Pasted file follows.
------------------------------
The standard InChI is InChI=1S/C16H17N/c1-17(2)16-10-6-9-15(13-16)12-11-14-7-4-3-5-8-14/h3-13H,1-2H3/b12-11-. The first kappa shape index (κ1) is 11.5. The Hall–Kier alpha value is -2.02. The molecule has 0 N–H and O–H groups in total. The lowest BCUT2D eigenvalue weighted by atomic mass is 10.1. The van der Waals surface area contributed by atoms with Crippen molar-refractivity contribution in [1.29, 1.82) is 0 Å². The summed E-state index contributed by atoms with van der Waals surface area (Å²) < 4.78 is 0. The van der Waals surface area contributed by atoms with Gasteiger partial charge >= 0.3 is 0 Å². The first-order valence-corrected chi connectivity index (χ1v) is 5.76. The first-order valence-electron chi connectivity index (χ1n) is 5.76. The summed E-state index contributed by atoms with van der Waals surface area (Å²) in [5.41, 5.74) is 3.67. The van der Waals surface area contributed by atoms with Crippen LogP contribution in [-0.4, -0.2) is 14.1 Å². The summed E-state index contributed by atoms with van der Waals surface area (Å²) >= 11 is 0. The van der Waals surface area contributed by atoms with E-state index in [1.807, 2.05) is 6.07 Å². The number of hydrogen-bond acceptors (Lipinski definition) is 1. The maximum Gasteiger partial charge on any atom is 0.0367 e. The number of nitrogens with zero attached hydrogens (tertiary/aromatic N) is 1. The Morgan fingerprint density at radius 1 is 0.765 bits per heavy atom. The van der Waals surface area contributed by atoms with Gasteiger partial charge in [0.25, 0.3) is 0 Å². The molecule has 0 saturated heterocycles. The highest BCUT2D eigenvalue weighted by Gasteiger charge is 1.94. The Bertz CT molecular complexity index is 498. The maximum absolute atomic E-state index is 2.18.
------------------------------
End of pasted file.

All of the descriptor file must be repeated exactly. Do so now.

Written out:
The standard InChI is InChI=1S/C16H17N/c1-17(2)16-10-6-9-15(13-16)12-11-14-7-4-3-5-8-14/h3-13H,1-2H3/b12-11-. The first kappa shape index (κ1) is 11.5. The Hall–Kier alpha value is -2.02. The molecule has 0 N–H and O–H groups in total. The lowest BCUT2D eigenvalue weighted by atomic mass is 10.1. The van der Waals surface area contributed by atoms with Crippen molar-refractivity contribution in [1.29, 1.82) is 0 Å². The summed E-state index contributed by atoms with van der Waals surface area (Å²) < 4.78 is 0. The van der Waals surface area contributed by atoms with Gasteiger partial charge >= 0.3 is 0 Å². The first-order valence-corrected chi connectivity index (χ1v) is 5.76. The first-order valence-electron chi connectivity index (χ1n) is 5.76. The summed E-state index contributed by atoms with van der Waals surface area (Å²) in [5.41, 5.74) is 3.67. The van der Waals surface area contributed by atoms with Crippen LogP contribution in [-0.4, -0.2) is 14.1 Å². The summed E-state index contributed by atoms with van der Waals surface area (Å²) >= 11 is 0. The van der Waals surface area contributed by atoms with E-state index in [1.807, 2.05) is 6.07 Å². The number of hydrogen-bond acceptors (Lipinski definition) is 1. The maximum Gasteiger partial charge on any atom is 0.0367 e. The number of nitrogens with zero attached hydrogens (tertiary/aromatic N) is 1. The Morgan fingerprint density at radius 1 is 0.765 bits per heavy atom. The van der Waals surface area contributed by atoms with Gasteiger partial charge in [0.25, 0.3) is 0 Å². The molecule has 0 saturated heterocycles. The highest BCUT2D eigenvalue weighted by Gasteiger charge is 1.94. The Bertz CT molecular complexity index is 498. The maximum absolute atomic E-state index is 2.18.